Vonnegut, when I was young as impressionable made me unafraid to call myself a humanist (in my religious milieu a humanist is a dirty word... like socialist and feminist). His voice is often the voice I hear in response to news columns that are dumb, politicians that are corrupt, or corporations that seem unrepentant about their growing bottom line.

Like Mark Twain, Vonnegut appeals to the young and the sweaty masses while also gently ribbing them. Hell, in that way Vonnegut and Twain were a bit like Jesus. I wonder what Vonnegut would think about that comparison? I wonder what Jesus would have thought. Perhaps, it is early, but maybe a kid born in the last couple years will do for Vonnegut what Paul did for Jesus. Maybe in 200+ years there will be a Church where the Blues gets played and on certain Sundays people take turns reading from 'A Man Without a Country" and talking about the time when Vonnegut emerged from that tomb in Dresden.

F#%k and Amen.

15 people found this helpful

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A Great Wirter Reduced to Angry Curmudgeon

This book wasn???t for you, but who do you think might enjoy it more?

Not sure. It seems more geared towards malcontents.

What do you think your next listen will be?

Cat's Cradle, so this book doesn't ruin the great man for me. The sooner, the better.

Did the narration match the pace of the story?

I think he did a good job with the material he had.

What reaction did this book spark in you? Anger, sadness, disappointment?

Definitely sadness. Here is one of the great comedic writers of all time and he's just complaining about modernity. It was like watching your favorite athlete come out of retirement to look foolish.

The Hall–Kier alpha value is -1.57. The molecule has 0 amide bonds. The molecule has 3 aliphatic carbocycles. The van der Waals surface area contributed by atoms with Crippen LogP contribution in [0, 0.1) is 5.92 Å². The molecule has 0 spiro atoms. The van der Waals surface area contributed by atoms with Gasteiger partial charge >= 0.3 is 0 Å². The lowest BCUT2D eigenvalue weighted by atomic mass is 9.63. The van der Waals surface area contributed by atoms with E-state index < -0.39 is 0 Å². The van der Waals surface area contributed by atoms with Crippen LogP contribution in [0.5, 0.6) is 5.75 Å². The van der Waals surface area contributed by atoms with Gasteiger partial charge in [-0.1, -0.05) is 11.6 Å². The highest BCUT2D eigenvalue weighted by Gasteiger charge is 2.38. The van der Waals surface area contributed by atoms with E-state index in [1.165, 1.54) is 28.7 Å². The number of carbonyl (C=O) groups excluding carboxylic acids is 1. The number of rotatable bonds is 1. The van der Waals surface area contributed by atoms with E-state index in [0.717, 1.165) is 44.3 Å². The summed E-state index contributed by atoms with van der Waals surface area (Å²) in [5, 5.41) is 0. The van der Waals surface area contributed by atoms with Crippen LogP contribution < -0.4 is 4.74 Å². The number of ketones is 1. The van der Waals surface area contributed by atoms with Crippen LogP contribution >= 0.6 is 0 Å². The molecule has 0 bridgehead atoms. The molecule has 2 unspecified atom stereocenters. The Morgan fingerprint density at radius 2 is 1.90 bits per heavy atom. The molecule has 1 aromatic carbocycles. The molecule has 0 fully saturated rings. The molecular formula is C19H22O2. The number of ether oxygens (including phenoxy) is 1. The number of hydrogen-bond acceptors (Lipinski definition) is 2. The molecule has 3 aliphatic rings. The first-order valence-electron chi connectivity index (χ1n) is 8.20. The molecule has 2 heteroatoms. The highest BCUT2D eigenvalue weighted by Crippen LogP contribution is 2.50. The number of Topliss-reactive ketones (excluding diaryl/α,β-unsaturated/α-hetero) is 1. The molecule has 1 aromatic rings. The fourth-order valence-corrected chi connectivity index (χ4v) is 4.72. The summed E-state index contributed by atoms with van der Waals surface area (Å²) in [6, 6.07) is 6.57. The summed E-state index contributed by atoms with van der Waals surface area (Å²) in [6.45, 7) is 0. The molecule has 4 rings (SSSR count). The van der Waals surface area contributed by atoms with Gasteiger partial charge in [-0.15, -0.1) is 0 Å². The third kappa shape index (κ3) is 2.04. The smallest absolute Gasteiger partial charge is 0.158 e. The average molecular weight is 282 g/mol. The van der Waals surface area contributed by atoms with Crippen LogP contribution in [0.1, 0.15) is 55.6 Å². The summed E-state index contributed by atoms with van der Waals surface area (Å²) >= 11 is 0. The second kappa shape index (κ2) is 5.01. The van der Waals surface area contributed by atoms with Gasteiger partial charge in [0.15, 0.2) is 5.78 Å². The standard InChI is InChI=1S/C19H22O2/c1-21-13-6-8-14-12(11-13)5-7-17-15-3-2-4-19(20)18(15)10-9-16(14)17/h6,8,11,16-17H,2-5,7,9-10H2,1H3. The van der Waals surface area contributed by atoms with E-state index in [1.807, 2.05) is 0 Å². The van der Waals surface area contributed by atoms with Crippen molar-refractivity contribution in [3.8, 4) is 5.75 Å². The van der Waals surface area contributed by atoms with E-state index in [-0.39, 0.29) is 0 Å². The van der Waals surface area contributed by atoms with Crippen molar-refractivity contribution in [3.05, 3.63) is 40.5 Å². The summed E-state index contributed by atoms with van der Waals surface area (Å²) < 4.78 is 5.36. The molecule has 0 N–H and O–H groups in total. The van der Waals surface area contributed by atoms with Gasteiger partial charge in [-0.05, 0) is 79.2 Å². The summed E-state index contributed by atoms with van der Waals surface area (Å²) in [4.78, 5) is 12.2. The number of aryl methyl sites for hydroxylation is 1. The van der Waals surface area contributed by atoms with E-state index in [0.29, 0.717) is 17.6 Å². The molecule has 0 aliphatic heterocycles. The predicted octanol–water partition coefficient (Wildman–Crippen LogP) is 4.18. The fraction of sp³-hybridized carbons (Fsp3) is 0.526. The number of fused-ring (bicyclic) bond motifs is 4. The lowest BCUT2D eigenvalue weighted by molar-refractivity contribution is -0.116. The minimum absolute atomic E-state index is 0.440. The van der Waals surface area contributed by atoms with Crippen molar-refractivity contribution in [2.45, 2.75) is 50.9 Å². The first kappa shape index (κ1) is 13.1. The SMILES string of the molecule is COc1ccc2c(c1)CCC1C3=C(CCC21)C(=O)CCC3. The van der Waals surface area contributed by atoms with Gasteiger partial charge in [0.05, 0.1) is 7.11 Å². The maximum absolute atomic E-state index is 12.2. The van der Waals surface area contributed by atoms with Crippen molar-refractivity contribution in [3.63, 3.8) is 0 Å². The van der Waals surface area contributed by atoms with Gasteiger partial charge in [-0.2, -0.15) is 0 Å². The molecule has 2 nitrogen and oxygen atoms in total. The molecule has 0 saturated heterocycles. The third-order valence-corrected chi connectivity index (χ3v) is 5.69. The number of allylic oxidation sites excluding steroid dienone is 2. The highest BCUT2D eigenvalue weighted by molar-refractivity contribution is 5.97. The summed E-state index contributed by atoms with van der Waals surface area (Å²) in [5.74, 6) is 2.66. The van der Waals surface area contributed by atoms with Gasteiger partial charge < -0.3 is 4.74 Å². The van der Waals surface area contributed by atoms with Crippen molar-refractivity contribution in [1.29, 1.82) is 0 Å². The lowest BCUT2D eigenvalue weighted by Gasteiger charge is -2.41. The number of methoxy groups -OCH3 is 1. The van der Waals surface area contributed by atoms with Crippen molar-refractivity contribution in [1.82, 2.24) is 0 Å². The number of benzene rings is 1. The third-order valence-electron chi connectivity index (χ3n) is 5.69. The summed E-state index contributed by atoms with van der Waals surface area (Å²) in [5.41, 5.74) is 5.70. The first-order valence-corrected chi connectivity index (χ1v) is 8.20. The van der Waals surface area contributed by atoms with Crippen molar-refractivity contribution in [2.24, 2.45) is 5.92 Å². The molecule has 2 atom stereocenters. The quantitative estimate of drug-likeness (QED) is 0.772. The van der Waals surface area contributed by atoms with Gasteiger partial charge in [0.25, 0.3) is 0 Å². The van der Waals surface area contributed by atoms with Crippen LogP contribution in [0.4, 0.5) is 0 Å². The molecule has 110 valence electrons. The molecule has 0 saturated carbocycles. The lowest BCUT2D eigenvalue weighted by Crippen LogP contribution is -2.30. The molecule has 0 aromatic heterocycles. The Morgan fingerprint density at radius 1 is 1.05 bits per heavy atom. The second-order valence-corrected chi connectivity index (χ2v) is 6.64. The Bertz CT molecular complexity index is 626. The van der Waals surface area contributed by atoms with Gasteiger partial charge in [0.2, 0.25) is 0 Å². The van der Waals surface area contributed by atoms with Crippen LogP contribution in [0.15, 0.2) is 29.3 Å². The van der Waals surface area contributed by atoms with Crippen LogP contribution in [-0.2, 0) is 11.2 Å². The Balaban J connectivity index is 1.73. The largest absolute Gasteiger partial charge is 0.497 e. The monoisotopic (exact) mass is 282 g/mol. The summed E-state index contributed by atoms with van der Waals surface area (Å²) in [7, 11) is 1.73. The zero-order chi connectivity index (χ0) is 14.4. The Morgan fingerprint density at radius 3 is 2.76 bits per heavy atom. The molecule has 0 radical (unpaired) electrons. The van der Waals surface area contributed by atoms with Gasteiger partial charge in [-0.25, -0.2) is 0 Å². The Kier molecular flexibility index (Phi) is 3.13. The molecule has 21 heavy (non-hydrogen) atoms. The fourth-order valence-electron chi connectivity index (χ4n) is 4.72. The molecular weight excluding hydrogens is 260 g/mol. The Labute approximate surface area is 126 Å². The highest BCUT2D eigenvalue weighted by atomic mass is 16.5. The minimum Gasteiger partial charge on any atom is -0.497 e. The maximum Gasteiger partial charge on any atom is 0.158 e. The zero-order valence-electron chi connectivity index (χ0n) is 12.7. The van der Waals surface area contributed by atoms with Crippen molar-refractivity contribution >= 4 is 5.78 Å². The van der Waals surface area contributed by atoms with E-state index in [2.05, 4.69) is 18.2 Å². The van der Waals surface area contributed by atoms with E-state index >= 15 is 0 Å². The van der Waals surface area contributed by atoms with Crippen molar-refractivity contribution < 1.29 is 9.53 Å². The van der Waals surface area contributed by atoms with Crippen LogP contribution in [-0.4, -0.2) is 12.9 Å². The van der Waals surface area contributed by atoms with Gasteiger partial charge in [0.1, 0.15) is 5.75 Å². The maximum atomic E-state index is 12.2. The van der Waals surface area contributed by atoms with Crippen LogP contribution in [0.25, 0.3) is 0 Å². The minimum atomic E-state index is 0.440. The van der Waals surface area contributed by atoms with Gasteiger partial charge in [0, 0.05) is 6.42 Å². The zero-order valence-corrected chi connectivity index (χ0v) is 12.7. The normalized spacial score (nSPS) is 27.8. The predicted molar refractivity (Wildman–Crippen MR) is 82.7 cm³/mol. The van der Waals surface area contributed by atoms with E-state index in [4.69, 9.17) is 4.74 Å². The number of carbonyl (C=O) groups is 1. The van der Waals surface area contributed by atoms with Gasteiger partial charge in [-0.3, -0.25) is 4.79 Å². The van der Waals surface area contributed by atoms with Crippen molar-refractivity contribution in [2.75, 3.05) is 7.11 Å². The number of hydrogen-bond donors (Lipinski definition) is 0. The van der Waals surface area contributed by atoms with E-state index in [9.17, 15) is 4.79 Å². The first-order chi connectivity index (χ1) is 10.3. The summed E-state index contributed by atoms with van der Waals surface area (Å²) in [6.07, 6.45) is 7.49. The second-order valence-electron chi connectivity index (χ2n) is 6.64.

2 people found this helpful

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    5 out of 5 stars
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A heading..

Like your subconscious mind echoing back all the crazy your eyes have shown it.

15 words 'required'.

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Kurt Vonnegut is awesome

This autobiography is full of Vonnegut's hilarious observations and humor, and gets downright acerbic at points when he gets into the politics of its day - his creative tongue lashing at the Bush Administration is worth it all by itself.

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Thoughtful and sincere work from a master

This book will make you think, as well as feel. I wish it were twice as long!

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I Need More Kurt

Brilliant essays written late in his life. Still relevant and proving to be scarily prophetic.

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    4 out of 5 stars
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    4 out of 5 stars

Draws line up, infinity mark.

See title... thanks for the recommendation Sandee 😁 this was an excellent listen. Enjoy everyone!

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    5 out of 5 stars
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(Optional) Headline Omitted

Enjoyed Kurt Vonnegut A Man Without A Country
very much.
Four words not written
Glen

  • Overall
    2 out of 5 stars

Very disappointing: Vonnegut just brags and drags

This book was filled with self-loving and self-promoting comments and opinions. Here, VOnagut wasted my time telling me about his artisian wife, doctor son, adopted children, war experiences, role as head of the humanitarians, after Issac Assimov of course. He brags about his successful family, drops names of famous "close" friends, etc... He keeps telling us what a wonderful, influential writer he is, how funny he is...I haven't found anything funny. THis reminds me of my Dad when he is on a self-righteous rant. Very disappointing, very irritating. I cannot believe i bought this. I have never read Vonnegut and now do not plan to.

14 people found this helpful